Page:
Running a Writing Workshop

I’m posting a series of handouts that I’ve prepared for past writing seminars. Here’s one on forming a writing workshop. A workshop can help you to be accountable to other writers and regularly produce pages.

Naomi’s Guidelines for Running a Writing Workshop

  • Determine goals and purpose with first the organizers and then the group.

Is it to help people get their creative works in better shape?

Is it to make them feel more emboldened and encouraged as writers?

Is it to build community?

(It also can be a process—you can start with one goal and then move into another.)

  • Meeting place: safe, neutral, convenient, well-lit with little noise distractions. Should be around a table.
  • The facilitator needs to control and direct the discussions. Set the ground rules and the time. Try to end promptly at the time stated. If people want to hang around, that’s their choice.
  • Ground rules:

People need to treat each other in respectful way.

What is shared in the group, stays in group. (Even domestic partners should not be told about details of someone’s story before its time.)


Should people e-mail or snail-mail their essays before the group? (Usually a week ahead of time is sufficient.)

If you distribute writings before the meeting time, have each person write his/her name of his/her copy and write notes in the margins i.e. good, effective, confusing, etc. If someone is so inclined, they can even make proofreading marks.

During the workshop, you can either have the person read the entire piece or else immediately launch into comments. After the reading, the writer should be in the “cone of silence.” The facilitator should then direct the discussion about the piece.  Always open with the work’s strengths and then move into the weaknesses. After people have made their comments, the writer is released from the “cone of silence” and can respond to comments.

Facilitator should make sure that certain people don’t dominate the conversation. Ask silent people if they would like to comment.

The facilitator can even make a list of questions that will apply to every piece or even individual pieces.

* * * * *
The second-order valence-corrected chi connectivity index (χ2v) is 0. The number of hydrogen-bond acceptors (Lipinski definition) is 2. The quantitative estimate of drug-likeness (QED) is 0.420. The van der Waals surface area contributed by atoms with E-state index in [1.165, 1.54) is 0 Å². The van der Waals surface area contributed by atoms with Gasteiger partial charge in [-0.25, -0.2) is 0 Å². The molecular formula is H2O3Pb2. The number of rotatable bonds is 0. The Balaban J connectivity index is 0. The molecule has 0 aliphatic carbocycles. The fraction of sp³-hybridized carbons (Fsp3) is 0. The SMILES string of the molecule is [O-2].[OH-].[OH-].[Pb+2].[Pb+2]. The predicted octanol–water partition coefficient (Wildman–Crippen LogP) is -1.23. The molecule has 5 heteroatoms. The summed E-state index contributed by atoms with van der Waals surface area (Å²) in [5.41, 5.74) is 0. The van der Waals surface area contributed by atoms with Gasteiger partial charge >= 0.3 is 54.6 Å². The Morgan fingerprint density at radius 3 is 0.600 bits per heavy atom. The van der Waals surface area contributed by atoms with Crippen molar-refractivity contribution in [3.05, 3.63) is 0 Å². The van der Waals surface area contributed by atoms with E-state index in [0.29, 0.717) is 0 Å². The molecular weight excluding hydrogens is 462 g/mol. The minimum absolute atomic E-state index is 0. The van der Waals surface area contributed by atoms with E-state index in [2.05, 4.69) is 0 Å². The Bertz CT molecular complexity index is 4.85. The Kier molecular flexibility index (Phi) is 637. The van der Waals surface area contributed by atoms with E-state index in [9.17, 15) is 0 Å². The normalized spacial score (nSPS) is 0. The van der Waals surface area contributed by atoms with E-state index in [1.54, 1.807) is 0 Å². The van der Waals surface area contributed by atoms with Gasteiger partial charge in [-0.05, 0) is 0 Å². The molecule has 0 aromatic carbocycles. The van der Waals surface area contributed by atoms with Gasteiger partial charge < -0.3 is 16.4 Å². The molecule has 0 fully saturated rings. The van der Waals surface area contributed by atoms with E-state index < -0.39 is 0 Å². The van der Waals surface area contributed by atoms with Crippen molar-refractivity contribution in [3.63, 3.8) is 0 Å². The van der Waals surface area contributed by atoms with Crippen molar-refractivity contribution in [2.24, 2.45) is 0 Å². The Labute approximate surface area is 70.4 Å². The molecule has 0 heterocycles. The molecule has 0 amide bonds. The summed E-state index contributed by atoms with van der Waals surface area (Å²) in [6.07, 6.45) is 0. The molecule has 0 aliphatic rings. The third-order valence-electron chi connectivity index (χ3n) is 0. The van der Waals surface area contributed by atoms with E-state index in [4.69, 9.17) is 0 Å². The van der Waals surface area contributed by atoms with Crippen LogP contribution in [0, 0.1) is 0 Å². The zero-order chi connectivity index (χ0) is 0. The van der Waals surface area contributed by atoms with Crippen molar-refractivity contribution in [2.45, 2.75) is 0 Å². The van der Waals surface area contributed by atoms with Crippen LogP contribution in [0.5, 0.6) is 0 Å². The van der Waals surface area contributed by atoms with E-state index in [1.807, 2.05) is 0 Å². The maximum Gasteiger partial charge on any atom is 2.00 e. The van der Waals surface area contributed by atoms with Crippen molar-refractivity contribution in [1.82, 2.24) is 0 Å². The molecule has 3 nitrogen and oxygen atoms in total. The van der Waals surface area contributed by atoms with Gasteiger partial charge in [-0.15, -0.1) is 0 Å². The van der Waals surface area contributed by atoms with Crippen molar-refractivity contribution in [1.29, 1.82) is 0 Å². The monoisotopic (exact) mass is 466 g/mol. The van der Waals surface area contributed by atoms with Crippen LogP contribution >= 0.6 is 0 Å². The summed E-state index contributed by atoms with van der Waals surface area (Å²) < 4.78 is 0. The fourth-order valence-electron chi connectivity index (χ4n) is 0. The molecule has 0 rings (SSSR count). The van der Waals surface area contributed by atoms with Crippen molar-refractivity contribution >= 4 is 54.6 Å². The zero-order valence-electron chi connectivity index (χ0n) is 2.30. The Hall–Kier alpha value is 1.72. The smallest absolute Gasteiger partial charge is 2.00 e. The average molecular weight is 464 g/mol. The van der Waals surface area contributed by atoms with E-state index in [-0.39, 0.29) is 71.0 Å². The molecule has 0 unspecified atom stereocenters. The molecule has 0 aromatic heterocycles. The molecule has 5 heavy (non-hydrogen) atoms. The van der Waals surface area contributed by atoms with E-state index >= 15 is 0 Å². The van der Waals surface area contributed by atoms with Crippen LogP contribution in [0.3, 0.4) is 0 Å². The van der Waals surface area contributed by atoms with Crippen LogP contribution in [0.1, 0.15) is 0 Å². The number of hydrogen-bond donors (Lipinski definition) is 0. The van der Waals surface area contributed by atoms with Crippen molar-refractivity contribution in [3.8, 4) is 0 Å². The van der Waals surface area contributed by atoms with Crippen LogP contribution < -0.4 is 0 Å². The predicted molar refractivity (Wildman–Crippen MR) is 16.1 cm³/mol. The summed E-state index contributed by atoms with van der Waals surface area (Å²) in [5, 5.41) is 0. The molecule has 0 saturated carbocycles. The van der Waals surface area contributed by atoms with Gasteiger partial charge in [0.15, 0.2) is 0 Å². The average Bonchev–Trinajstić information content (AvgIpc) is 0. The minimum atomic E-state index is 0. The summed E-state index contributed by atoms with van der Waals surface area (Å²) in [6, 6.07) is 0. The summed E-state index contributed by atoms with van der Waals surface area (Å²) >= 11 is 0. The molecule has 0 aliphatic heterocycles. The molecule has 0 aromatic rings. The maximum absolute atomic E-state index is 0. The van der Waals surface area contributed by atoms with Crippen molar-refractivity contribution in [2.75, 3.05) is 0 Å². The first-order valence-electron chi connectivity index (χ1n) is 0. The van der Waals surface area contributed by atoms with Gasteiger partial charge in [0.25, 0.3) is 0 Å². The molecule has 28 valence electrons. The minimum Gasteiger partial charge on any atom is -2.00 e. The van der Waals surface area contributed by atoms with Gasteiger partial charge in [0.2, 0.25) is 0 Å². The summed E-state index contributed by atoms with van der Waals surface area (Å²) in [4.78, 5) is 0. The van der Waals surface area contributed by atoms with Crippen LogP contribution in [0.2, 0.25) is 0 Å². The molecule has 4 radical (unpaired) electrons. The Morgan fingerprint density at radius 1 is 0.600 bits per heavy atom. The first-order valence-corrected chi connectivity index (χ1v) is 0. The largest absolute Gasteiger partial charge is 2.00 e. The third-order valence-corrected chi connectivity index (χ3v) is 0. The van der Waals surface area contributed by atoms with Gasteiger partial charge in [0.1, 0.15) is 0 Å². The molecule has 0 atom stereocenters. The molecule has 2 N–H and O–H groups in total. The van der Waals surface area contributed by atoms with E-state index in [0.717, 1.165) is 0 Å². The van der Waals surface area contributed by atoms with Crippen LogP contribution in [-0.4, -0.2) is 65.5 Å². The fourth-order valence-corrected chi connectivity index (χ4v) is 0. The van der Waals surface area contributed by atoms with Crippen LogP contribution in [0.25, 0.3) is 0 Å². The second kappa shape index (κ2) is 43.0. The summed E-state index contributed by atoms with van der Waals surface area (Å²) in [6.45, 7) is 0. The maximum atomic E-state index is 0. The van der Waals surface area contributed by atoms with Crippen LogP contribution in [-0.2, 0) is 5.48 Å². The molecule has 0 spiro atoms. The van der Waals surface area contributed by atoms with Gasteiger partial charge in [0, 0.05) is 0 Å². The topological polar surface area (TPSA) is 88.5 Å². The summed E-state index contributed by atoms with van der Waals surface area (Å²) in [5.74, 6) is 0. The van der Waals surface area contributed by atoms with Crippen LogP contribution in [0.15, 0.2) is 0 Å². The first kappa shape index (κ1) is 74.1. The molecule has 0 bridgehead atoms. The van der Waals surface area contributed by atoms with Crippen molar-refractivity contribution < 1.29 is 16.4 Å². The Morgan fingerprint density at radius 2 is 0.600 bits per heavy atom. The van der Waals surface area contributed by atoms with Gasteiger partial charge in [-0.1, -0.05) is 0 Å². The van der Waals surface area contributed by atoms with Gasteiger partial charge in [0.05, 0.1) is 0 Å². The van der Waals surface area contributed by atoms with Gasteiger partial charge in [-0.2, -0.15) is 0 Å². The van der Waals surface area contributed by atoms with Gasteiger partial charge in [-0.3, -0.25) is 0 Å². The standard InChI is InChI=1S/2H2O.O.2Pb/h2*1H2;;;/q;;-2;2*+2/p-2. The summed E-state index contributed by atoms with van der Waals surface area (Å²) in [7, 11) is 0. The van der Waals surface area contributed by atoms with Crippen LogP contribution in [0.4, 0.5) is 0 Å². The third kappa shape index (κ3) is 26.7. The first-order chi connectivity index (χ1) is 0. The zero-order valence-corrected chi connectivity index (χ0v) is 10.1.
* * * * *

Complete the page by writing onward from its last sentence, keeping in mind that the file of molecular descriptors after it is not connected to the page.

After workshopping a piece, everyone returns his/her copy of it to the author.  Individuals can request copies, but it’s up to the author’s discretion. Otherwise, everyone should erase/delete digital submissions.

How to Find an Agent

I’ll be speaking to the Stanford Club of Pasadena and the Stanford Professional Women this Sunday on the topic, Writing and Publishing in a Text(ing) World. For more information, go here:

I’ll be distributing a number of handouts. Here’s one of them:

How to Find an Agent (updated June 2019)

HOT TIP: Find 10 recent books that are similar (but not exactly like yours) and identify who the author’s agent is.


  • Look at a book’s acknowledgments.
  • Google author’s name and “agent.”
  • Look up Publishers Weekly reviews on (Barnes and Noble) or Google author’s name and “Publishers Weekly” and “review.”
  • Publishers Marketplace now have to subscribe to receive deal details.)

Find the latest information as many authors change their literary representation.

Publishers Lunch (free)


Bookends’ Jessica Faust on bad literary agents:

Once you’ve identified a potential agent, do your due diligence.

  • Research on querytracker (, Absolute Write Water Cooler, and Writer Beware.
  • Subscribe to Publishers Marketplace (or find someone who does) and pull up that agent’s deals over the past year.
  • Find the agent’s list of clients and find a fellow writer who is either on that list or knows someone on that list and get feedback.

Authors Guild’s advice on agency clauses and agency agreements:


Twitter: #pitchwars #pitmad



How to Sell Diverse Books

With the Oscar nominations and in our mystery genre, the Edgar announcement to come in a few days, observers are fixated on awards. But the older I get in the publishing industry, the more I’ve become fixated on sales.

There have been campaigns notably in the children’s literature to publish diverse books. Admittedly, if there are no diverse books to be had, those stories cannot reach readers. But releasing them is half the battle. How do you sell them?

As I cut my professional teeth at a Japanese American newspaper which catered to a niche audience, I’ve learned that you cannot merely use tactics employed by the mainstream and think that they will work for every book or movie, especially a diverse one. Of course, you need mainstream buy-in for a creative work to be a commercial success. But for a book with American non-white characters to truly have legs, I believe that you need to create different “interest tornados,” starting with the very community you write about.

For my debut Mas Arai mystery, I advocated that my publisher, Random House, place an ad in the newspaper that I worked at, The Rafu Shimpo. They did so, securing a quarter-page space that probably would have gotten a few inches in the Los Angeles Times for the same price. I gave the same paper a first-chapter sneak-peek in its holiday issue and held my launch party at the Japanese American National Museum instead of a bookstore.